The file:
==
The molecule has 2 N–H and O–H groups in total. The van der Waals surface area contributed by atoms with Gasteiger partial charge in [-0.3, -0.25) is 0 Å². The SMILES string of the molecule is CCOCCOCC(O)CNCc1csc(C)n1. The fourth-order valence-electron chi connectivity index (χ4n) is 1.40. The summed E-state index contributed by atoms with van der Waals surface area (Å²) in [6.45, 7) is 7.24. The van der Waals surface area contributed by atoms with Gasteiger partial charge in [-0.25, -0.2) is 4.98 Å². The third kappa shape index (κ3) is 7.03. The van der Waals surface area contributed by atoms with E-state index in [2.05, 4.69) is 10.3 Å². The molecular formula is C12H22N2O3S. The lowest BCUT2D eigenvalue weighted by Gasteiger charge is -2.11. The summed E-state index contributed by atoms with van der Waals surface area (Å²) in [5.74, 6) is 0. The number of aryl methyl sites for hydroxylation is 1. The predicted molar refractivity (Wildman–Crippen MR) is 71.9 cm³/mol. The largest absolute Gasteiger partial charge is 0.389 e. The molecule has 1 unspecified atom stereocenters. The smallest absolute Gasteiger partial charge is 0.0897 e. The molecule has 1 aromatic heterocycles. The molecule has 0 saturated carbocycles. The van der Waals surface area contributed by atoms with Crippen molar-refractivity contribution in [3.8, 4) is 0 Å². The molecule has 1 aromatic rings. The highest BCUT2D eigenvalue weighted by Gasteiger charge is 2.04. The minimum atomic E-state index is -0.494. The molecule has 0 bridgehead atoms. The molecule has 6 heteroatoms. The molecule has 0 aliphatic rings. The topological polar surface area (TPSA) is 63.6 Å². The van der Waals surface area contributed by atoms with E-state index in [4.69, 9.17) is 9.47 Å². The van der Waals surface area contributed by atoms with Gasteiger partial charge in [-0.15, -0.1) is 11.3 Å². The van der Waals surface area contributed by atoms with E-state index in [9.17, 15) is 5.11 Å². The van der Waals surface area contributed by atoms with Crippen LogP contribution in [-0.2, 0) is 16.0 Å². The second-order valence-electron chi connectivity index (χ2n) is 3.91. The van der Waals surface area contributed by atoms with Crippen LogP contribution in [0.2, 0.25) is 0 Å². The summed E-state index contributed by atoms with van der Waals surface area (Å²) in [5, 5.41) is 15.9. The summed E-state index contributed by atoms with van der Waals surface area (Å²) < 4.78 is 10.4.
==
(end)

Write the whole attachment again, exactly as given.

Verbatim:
The molecule has 2 N–H and O–H groups in total. The van der Waals surface area contributed by atoms with Gasteiger partial charge in [-0.3, -0.25) is 0 Å². The SMILES string of the molecule is CCOCCOCC(O)CNCc1csc(C)n1. The fourth-order valence-electron chi connectivity index (χ4n) is 1.40. The summed E-state index contributed by atoms with van der Waals surface area (Å²) in [6.45, 7) is 7.24. The van der Waals surface area contributed by atoms with Gasteiger partial charge in [-0.25, -0.2) is 4.98 Å². The third kappa shape index (κ3) is 7.03. The van der Waals surface area contributed by atoms with E-state index in [2.05, 4.69) is 10.3 Å². The molecular formula is C12H22N2O3S. The lowest BCUT2D eigenvalue weighted by Gasteiger charge is -2.11. The summed E-state index contributed by atoms with van der Waals surface area (Å²) in [5.74, 6) is 0. The number of aryl methyl sites for hydroxylation is 1. The predicted molar refractivity (Wildman–Crippen MR) is 71.9 cm³/mol. The largest absolute Gasteiger partial charge is 0.389 e. The molecule has 1 unspecified atom stereocenters. The smallest absolute Gasteiger partial charge is 0.0897 e. The molecule has 1 aromatic heterocycles. The molecule has 0 saturated carbocycles. The van der Waals surface area contributed by atoms with Crippen molar-refractivity contribution in [3.8, 4) is 0 Å². The molecule has 1 aromatic rings. The highest BCUT2D eigenvalue weighted by Gasteiger charge is 2.04. The minimum atomic E-state index is -0.494. The molecule has 0 bridgehead atoms. The molecule has 6 heteroatoms. The molecule has 0 aliphatic rings. The topological polar surface area (TPSA) is 63.6 Å². The van der Waals surface area contributed by atoms with E-state index in [4.69, 9.17) is 9.47 Å². The van der Waals surface area contributed by atoms with Gasteiger partial charge in [-0.15, -0.1) is 11.3 Å². The van der Waals surface area contributed by atoms with E-state index in [9.17, 15) is 5.11 Å². The van der Waals surface area contributed by atoms with Crippen LogP contribution in [-0.2, 0) is 16.0 Å². The second-order valence-electron chi connectivity index (χ2n) is 3.91. The van der Waals surface area contributed by atoms with Crippen LogP contribution in [0.2, 0.25) is 0 Å². The summed E-state index contributed by atoms with van der Waals surface area (Å²) in [5, 5.41) is 15.9. The summed E-state index contributed by atoms with van der Waals surface area (Å²) < 4.78 is 10.4.